Monday, July 16, 2007

Why are taxi cabs called hacks?

Who's asking: Larry Willis, St. Louis, MO

Larry wondered whether it was only in New York that cabdrivers were called hacks, but this term is pretty common, and comes from British English. It's short for "hackney cab," which referred to a carriage for hire drawn by a hackney, or an ordinary horse. The term dates back to middle English.

The word "hackney" evolved to mean "horse for hire," and then to mean "drudge" or even "prostitute" -- leading to the use of "hack" to mean "writer for hire," and the word "hackneyed," which means cliche-ridden. The use of "hacker" to refer to a computer user dates back to the mid-1970s.

Home again today, after a good time in New York. Joe Finder won the Thriller Award for Best Novel for his book Killer Instinct, hurrah! And I got to meet some people I'd never seen before but already think of as friends, including my client Daniel Palmer and the radiant Laura Benedict, whose debut novel Isabella Moon comes out this fall.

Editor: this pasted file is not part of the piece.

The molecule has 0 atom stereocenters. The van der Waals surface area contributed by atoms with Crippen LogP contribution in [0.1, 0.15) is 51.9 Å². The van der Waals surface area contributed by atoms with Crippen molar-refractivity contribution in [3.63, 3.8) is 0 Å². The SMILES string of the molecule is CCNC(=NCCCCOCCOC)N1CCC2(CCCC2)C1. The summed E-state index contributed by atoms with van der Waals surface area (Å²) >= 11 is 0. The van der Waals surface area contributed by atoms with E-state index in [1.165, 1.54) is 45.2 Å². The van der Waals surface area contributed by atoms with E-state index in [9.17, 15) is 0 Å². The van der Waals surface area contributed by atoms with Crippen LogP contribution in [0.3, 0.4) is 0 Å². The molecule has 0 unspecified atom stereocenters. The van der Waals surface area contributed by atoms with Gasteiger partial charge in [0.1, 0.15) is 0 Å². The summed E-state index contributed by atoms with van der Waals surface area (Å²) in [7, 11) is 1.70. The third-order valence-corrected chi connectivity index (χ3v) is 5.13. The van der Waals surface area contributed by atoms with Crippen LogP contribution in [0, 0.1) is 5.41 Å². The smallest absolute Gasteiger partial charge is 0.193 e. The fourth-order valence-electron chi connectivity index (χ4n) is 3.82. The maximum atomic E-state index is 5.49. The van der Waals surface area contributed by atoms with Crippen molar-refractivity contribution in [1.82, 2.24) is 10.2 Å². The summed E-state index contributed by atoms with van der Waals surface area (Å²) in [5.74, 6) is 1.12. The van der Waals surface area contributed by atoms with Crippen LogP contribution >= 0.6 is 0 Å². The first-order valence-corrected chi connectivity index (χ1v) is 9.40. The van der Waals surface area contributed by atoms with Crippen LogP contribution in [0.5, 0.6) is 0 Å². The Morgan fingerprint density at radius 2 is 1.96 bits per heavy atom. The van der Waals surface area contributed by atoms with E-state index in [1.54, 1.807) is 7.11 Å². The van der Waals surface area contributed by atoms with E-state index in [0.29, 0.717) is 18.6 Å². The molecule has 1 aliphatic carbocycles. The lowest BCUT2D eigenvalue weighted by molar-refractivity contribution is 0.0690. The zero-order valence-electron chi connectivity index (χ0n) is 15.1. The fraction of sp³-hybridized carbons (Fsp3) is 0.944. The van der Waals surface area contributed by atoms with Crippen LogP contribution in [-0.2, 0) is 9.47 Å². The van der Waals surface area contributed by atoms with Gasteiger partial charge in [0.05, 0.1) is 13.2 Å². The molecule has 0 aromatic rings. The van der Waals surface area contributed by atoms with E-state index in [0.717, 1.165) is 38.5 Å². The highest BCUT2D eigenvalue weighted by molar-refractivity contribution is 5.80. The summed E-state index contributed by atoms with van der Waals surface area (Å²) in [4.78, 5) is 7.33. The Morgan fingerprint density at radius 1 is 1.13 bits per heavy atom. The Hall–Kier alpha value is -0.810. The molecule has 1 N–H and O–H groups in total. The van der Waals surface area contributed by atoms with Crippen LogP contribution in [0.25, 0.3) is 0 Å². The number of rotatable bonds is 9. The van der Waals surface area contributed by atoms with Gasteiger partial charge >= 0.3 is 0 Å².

Thanks to Matt for the hospitality and especially to Karen Olson and her family, for a great summer afternoon in New Haven.


steve said...

I kinda figured that the term computer hacker came from the concept of "hacking" your way into or through something. "I hacked my way through the forest" or "The soldiers hacked their way through the enemy lines."

AnswerGirl said...

I'm sure that's part of it, too -- a nice convergence of meanings.

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